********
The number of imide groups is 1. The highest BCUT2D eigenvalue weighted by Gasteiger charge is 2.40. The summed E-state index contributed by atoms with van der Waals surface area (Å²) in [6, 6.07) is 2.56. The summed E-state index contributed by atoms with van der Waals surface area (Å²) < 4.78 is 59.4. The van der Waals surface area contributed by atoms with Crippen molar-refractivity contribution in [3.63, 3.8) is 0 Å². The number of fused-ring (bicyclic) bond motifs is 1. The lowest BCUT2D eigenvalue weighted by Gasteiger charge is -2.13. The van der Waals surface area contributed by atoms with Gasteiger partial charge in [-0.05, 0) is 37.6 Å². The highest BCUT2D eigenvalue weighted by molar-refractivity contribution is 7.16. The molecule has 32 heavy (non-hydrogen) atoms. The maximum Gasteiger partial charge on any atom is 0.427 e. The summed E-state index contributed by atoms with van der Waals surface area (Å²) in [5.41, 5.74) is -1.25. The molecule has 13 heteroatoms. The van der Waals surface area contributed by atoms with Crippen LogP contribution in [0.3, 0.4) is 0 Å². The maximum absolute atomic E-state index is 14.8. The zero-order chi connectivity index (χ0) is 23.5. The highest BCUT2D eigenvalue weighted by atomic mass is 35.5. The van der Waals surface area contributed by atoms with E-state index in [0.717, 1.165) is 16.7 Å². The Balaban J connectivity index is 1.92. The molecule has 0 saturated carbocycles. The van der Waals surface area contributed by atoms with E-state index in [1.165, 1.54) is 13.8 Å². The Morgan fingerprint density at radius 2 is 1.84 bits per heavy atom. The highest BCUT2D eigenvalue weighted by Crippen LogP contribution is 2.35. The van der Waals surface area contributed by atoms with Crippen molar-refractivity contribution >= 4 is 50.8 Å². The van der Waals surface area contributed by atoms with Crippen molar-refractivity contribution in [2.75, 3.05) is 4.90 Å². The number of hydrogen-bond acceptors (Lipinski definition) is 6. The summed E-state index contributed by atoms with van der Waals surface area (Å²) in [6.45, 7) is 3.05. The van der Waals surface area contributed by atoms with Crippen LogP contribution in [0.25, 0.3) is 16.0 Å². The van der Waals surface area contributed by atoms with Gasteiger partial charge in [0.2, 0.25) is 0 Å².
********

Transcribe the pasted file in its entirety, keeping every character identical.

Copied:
The number of imide groups is 1. The highest BCUT2D eigenvalue weighted by Gasteiger charge is 2.40. The summed E-state index contributed by atoms with van der Waals surface area (Å²) in [6, 6.07) is 2.56. The summed E-state index contributed by atoms with van der Waals surface area (Å²) < 4.78 is 59.4. The van der Waals surface area contributed by atoms with Crippen molar-refractivity contribution in [3.63, 3.8) is 0 Å². The number of fused-ring (bicyclic) bond motifs is 1. The lowest BCUT2D eigenvalue weighted by Gasteiger charge is -2.13. The van der Waals surface area contributed by atoms with Gasteiger partial charge in [-0.05, 0) is 37.6 Å². The highest BCUT2D eigenvalue weighted by molar-refractivity contribution is 7.16. The molecule has 32 heavy (non-hydrogen) atoms. The maximum Gasteiger partial charge on any atom is 0.427 e. The summed E-state index contributed by atoms with van der Waals surface area (Å²) in [5.41, 5.74) is -1.25. The molecule has 13 heteroatoms. The van der Waals surface area contributed by atoms with Crippen LogP contribution in [0.3, 0.4) is 0 Å². The maximum absolute atomic E-state index is 14.8. The zero-order chi connectivity index (χ0) is 23.5. The highest BCUT2D eigenvalue weighted by atomic mass is 35.5. The van der Waals surface area contributed by atoms with E-state index in [0.717, 1.165) is 16.7 Å². The Balaban J connectivity index is 1.92. The molecule has 0 saturated carbocycles. The van der Waals surface area contributed by atoms with E-state index in [1.165, 1.54) is 13.8 Å². The Morgan fingerprint density at radius 2 is 1.84 bits per heavy atom. The highest BCUT2D eigenvalue weighted by Crippen LogP contribution is 2.35. The van der Waals surface area contributed by atoms with Crippen molar-refractivity contribution >= 4 is 50.8 Å². The van der Waals surface area contributed by atoms with Crippen molar-refractivity contribution in [2.75, 3.05) is 4.90 Å². The number of hydrogen-bond acceptors (Lipinski definition) is 6. The summed E-state index contributed by atoms with van der Waals surface area (Å²) in [6.45, 7) is 3.05. The van der Waals surface area contributed by atoms with Crippen LogP contribution in [0.25, 0.3) is 16.0 Å². The van der Waals surface area contributed by atoms with Gasteiger partial charge in [0.2, 0.25) is 0 Å².